Love English

Policing grammar on the radio

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Written by Stan Carey

Irish politics in late August was consumed by a controversy known as golfgate, in which scores of politicians and other public figures broke pandemic regulations to attend a golf society dinner in a Galway hotel. After the story was published in the Irish Examiner, it became a protracted national scandal, made international headlines, and led to resignations including that of the EU Commissioner for Trade.

The day after the story broke, Irish Examiner journalist Aoife-Grace Moore went on national radio to discuss the political implications of the article she wrote with Paul Hosford. With the entire country up in arms about powerful figures’ reckless behaviour, one listener was moved instead to focus on how Moore spoke, emailing her newspaper to complain about her grammar.

First, he said that ‘Me and Paul, who wrote the story’ should be ‘I and Paul’. No: ‘Me and Paul’ as the subject of a clause is fine in everyday speech, though it’s proscribed in formal written English. The complainer’s preferred phrase ‘I and Paul’ would sound strange even in formal writing, compared with the usual ‘Paul and I’. This suggests he does not have a good ear for communication.

Second, he said that ‘There was 82 people’ should be ‘There were 82 people’. This concerns formal versus notional agreement. Moore used notional agreement, and that’s fine in the context, which was not very formal. Third, he complained that ‘should have went’ should be ‘should have gone’. In formal written English, yes, but ‘should have went’ is grammatical in some dialects. The grammar differs from standardized English, but it’s perfectly clear and legitimate in its own right.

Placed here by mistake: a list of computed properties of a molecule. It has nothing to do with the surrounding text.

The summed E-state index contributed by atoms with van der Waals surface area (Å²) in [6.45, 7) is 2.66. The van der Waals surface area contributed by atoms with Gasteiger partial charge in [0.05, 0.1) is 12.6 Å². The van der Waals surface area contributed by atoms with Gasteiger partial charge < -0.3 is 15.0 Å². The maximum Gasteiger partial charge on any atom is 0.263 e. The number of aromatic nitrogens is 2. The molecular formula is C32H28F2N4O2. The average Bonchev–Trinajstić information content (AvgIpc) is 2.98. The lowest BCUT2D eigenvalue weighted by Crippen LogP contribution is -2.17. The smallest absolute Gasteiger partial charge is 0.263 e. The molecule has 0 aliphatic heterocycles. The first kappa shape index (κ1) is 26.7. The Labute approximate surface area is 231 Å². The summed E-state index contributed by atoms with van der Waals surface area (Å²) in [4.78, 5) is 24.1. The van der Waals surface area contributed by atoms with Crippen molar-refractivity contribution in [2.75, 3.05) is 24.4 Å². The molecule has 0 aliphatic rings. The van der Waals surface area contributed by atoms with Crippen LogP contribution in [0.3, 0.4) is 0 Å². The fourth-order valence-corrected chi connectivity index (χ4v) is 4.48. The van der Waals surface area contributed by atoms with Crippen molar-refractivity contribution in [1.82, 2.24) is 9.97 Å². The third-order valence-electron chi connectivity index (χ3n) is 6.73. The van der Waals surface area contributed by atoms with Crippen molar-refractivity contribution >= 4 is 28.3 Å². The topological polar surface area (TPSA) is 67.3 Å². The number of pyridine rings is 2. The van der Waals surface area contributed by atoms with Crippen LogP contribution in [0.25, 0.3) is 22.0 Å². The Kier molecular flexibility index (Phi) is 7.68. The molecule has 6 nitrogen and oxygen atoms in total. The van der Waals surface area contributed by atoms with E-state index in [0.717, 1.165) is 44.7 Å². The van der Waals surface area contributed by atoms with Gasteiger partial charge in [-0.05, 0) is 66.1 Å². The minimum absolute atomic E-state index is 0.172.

According to Muphry’s Law (yes, that’s how it’s spelt), any complaint about grammar or usage will itself contain an error. Sure enough, the pedant misspells Moore’s name, and his punctuation is a mess. More importantly, he fails to understand that the rules of formal written English are not universal. Different norms apply when you’re having a conversation, for example, and speaking in your own dialect. So those ‘rules’ don’t even apply in most situations.

As I said on Twitter, one reason that men police women’s speech is that it’s an easy, socially accepted way of policing their behaviour while dressing it up as concern for educational standards. I don’t know what motivated the complainer in this case, but would he have sent the same email if the speaker was male? Given that Moore is Northern Irish, at least he didn’t gripe about her accent. But it seems that nothing in life is certain except death, taxes, and grammar policing.

About the author


Stan Carey

Stan Carey is a freelance editor, proofreader and writer from the west of Ireland. Trained as a scientist and TEFL teacher, he writes about language, words, books and more on Sentence first, Macmillan Dictionary Blog and elsewhere. He tweets at @StanCarey.

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